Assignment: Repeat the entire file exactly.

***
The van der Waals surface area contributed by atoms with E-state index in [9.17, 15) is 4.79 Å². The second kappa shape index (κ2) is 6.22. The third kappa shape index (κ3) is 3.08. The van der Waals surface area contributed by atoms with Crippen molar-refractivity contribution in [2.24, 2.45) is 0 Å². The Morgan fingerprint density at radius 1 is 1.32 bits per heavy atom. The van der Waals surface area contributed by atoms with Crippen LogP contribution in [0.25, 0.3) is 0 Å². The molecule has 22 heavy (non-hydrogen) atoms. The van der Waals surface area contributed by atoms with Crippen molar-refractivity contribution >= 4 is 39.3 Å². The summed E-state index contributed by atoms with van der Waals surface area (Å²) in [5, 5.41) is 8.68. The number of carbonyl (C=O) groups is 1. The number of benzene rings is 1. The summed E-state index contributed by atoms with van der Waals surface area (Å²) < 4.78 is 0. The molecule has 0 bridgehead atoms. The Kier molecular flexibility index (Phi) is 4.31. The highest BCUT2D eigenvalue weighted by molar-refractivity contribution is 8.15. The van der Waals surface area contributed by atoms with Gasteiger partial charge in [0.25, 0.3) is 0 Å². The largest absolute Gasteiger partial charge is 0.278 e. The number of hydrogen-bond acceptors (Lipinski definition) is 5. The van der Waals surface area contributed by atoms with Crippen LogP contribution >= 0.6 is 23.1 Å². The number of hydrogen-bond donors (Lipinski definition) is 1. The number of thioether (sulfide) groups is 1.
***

The van der Waals surface area contributed by atoms with E-state index in [9.17, 15) is 4.79 Å². The second kappa shape index (κ2) is 6.22. The third kappa shape index (κ3) is 3.08. The van der Waals surface area contributed by atoms with Crippen molar-refractivity contribution in [2.24, 2.45) is 0 Å². The Morgan fingerprint density at radius 1 is 1.32 bits per heavy atom. The van der Waals surface area contributed by atoms with Crippen LogP contribution in [0.25, 0.3) is 0 Å². The molecule has 22 heavy (non-hydrogen) atoms. The van der Waals surface area contributed by atoms with Crippen molar-refractivity contribution >= 4 is 39.3 Å². The summed E-state index contributed by atoms with van der Waals surface area (Å²) in [5, 5.41) is 8.68. The number of carbonyl (C=O) groups is 1. The number of benzene rings is 1. The summed E-state index contributed by atoms with van der Waals surface area (Å²) < 4.78 is 0. The molecule has 0 bridgehead atoms. The Kier molecular flexibility index (Phi) is 4.31. The highest BCUT2D eigenvalue weighted by molar-refractivity contribution is 8.15. The van der Waals surface area contributed by atoms with Gasteiger partial charge in [0.25, 0.3) is 0 Å². The largest absolute Gasteiger partial charge is 0.278 e. The number of hydrogen-bond acceptors (Lipinski definition) is 5. The van der Waals surface area contributed by atoms with Crippen LogP contribution >= 0.6 is 23.1 Å². The number of hydrogen-bond donors (Lipinski definition) is 1. The number of thioether (sulfide) groups is 1.